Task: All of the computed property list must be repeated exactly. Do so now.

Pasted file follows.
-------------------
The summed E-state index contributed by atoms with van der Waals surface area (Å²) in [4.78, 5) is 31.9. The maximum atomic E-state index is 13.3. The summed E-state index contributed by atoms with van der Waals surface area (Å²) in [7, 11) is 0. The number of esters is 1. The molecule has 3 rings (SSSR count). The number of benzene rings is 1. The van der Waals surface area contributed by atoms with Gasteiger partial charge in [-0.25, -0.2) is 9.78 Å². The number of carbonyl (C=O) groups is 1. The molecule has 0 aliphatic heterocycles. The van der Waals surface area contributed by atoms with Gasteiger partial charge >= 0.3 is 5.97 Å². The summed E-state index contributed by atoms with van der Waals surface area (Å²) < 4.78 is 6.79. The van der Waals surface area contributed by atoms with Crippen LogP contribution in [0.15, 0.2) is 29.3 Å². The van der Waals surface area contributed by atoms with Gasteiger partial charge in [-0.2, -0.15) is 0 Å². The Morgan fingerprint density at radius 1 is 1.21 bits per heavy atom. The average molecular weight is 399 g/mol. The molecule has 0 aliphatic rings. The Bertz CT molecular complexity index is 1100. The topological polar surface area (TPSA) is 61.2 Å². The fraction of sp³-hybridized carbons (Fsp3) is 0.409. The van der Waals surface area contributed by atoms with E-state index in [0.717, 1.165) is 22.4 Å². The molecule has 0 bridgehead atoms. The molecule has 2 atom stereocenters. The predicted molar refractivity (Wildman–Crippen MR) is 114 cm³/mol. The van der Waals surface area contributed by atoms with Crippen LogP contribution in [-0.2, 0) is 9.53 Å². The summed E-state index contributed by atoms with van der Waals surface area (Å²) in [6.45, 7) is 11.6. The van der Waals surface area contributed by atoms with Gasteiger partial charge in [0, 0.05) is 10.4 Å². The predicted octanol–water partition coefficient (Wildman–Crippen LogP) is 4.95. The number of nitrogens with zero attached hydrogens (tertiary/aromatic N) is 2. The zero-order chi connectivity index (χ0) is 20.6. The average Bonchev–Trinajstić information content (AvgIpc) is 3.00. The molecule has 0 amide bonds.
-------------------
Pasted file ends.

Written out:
The summed E-state index contributed by atoms with van der Waals surface area (Å²) in [4.78, 5) is 31.9. The maximum atomic E-state index is 13.3. The summed E-state index contributed by atoms with van der Waals surface area (Å²) in [7, 11) is 0. The number of esters is 1. The molecule has 3 rings (SSSR count). The number of benzene rings is 1. The van der Waals surface area contributed by atoms with Gasteiger partial charge in [-0.25, -0.2) is 9.78 Å². The number of carbonyl (C=O) groups is 1. The molecule has 0 aliphatic heterocycles. The van der Waals surface area contributed by atoms with Gasteiger partial charge >= 0.3 is 5.97 Å². The summed E-state index contributed by atoms with van der Waals surface area (Å²) < 4.78 is 6.79. The van der Waals surface area contributed by atoms with Crippen LogP contribution in [0.15, 0.2) is 29.3 Å². The van der Waals surface area contributed by atoms with Gasteiger partial charge in [-0.2, -0.15) is 0 Å². The Morgan fingerprint density at radius 1 is 1.21 bits per heavy atom. The average molecular weight is 399 g/mol. The molecule has 0 aliphatic rings. The Bertz CT molecular complexity index is 1100. The topological polar surface area (TPSA) is 61.2 Å². The fraction of sp³-hybridized carbons (Fsp3) is 0.409. The van der Waals surface area contributed by atoms with E-state index in [0.717, 1.165) is 22.4 Å². The molecule has 0 bridgehead atoms. The molecule has 2 atom stereocenters. The predicted molar refractivity (Wildman–Crippen MR) is 114 cm³/mol. The van der Waals surface area contributed by atoms with Crippen LogP contribution in [-0.2, 0) is 9.53 Å². The summed E-state index contributed by atoms with van der Waals surface area (Å²) in [6.45, 7) is 11.6. The van der Waals surface area contributed by atoms with Gasteiger partial charge in [0, 0.05) is 10.4 Å². The predicted octanol–water partition coefficient (Wildman–Crippen LogP) is 4.95. The number of nitrogens with zero attached hydrogens (tertiary/aromatic N) is 2. The zero-order chi connectivity index (χ0) is 20.6. The average Bonchev–Trinajstić information content (AvgIpc) is 3.00. The molecule has 0 amide bonds.